If federal legislation is approved, and that likely won’t happen during the lame duck session, it would be up to states to enact their own legislation requiring the collection. Bieron said they still want it to be on consumers’ minds.

Bryan Sunderland, vice president of public affairs for the Kentucky Chamber of Commerce, said the organization has polled its members from time to time on the subject.

“We have gotten a lot of mixed opinions,” he said. “I do know the U.S. Chamber of Commerce is considering a policy, and we will be looking at it in terms of what gets recommended by the governor’s Blue Ribbon Commission on Tax Reform.”

The commission’s next meeting is Thursday in Frankfort.

Welcome to the discussion.

7 comments:

  • posted at 2:49 am on Tue, Dec 4, 2012.

    Posts:

    Phliip, then dont use E Bay.

     
  • They Call Me Bad News posted at 11:22 pm on Mon, Dec 3, 2012.

    They Call Me Bad News Posts: 559

    Yes, there are a relative handful of shill bidders out of millions and millions of active auctions at any given moment. That only shows that most auctions don't have that problem and provide a benefit for buyers.

     
  • PhilipCohen posted at 8:29 pm on Mon, Dec 3, 2012.

    PhilipCohen Posts: 2

    eBay has never done anything for anyone but eBay ...
    And the ugly reality for consumers dealing with the eBafia/PreyPal complex ...
    “Shill Bidding Fraud on eBay: Case Study #5” ...
    http://bit.ly/N1nTlc

     
  • PhilipCohen posted at 8:28 pm on Mon, Dec 3, 2012.

    PhilipCohen Posts: 2

    eBay has never done anything for anyone but eBay ...
    And the ugly reality for consumers dealing with the eBafia/PreyPal complex ...
    “Shill Bidding Fraud on eBay: Case Study #5” ...
    http://bit.ly/N1nTlc

     
  • They Call Me Bad News posted at 7:29 pm on Mon, Dec 3, 2012.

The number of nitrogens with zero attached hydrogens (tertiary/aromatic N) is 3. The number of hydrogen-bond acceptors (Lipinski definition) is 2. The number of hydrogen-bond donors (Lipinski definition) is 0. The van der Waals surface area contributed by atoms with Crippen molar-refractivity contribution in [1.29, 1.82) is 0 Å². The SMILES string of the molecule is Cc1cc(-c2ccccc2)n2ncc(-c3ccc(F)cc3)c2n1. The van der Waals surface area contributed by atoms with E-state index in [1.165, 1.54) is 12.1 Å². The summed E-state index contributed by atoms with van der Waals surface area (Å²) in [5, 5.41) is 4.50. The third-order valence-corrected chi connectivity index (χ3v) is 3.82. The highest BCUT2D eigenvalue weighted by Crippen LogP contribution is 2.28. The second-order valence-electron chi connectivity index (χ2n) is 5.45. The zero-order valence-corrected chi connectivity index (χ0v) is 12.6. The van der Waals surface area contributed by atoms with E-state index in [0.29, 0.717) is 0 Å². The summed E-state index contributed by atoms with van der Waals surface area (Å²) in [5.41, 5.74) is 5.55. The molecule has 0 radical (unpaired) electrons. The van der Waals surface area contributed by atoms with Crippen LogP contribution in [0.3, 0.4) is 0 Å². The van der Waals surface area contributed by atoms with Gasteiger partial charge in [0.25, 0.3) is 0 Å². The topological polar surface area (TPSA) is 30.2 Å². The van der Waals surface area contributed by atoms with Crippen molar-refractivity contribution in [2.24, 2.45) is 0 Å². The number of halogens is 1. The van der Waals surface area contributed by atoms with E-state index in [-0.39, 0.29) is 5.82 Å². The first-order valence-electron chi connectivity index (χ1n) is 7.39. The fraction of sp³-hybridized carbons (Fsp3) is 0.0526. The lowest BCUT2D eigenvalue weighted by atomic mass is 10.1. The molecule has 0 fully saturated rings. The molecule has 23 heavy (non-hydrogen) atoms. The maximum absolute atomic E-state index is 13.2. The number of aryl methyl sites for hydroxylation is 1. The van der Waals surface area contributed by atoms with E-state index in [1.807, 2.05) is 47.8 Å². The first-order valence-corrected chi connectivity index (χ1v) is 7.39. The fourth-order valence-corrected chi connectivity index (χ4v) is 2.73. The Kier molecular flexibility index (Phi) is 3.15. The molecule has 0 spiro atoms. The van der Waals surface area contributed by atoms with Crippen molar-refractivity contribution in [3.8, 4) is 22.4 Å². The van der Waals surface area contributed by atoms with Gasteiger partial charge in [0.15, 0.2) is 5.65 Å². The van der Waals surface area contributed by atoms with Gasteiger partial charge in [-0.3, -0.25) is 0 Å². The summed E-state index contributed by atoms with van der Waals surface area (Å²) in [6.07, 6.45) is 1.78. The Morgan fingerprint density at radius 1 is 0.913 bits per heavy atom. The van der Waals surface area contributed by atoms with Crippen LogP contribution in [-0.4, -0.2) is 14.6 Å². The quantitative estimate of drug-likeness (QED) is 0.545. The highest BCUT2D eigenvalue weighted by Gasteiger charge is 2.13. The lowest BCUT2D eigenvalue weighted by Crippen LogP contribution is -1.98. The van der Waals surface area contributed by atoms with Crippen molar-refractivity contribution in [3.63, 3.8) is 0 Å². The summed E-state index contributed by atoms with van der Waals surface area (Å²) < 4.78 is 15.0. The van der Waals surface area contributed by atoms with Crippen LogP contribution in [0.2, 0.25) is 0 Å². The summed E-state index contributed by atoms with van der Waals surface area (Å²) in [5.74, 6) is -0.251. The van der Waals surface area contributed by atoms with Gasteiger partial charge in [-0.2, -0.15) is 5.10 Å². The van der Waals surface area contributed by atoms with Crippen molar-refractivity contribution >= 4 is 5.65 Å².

They Call Me Bad News Posts: 559

    It's always the ones who fail to adapt to the changing world that cry for protection. I have no sympathy for traditional retailers who refused to get with the program and lost their share of the market to the innovators.

    Shame on them for trying to stick it to the consumers.

     
  • Harvey posted at 2:53 pm on Mon, Dec 3, 2012.

    Harvey Posts: 27

    Interesting article...agreed that everyone should pay the same tax rate that is in the retail world whether it be a brick and mortar or an onlline retailer. How else can traditional retailers compete in today's marketplace unless the playing field is level for all who compete?

    Sustainability is the key to every community being successful, by supporting local businesses who can hire people locally and pay taxes back into the local economy. I realize times are tough...there are always tough times; yet we can as a community combat the economy by helping sustain local business who in turn sustain Bowling Green.

     
  • They Call Me Bad News posted at 1:31 pm on Mon, Dec 3, 2012.

    They Call Me Bad News Posts: 559

    This is crap. The aim of this legislation is to level the playing field by protecting brick and mortar businesses from online sellers who don't have to collect state sales taxes. Included in the legislation is language that allows brick and mortar businesses to sell online without having to collect sales tax.

    You have to love the wheels of justice.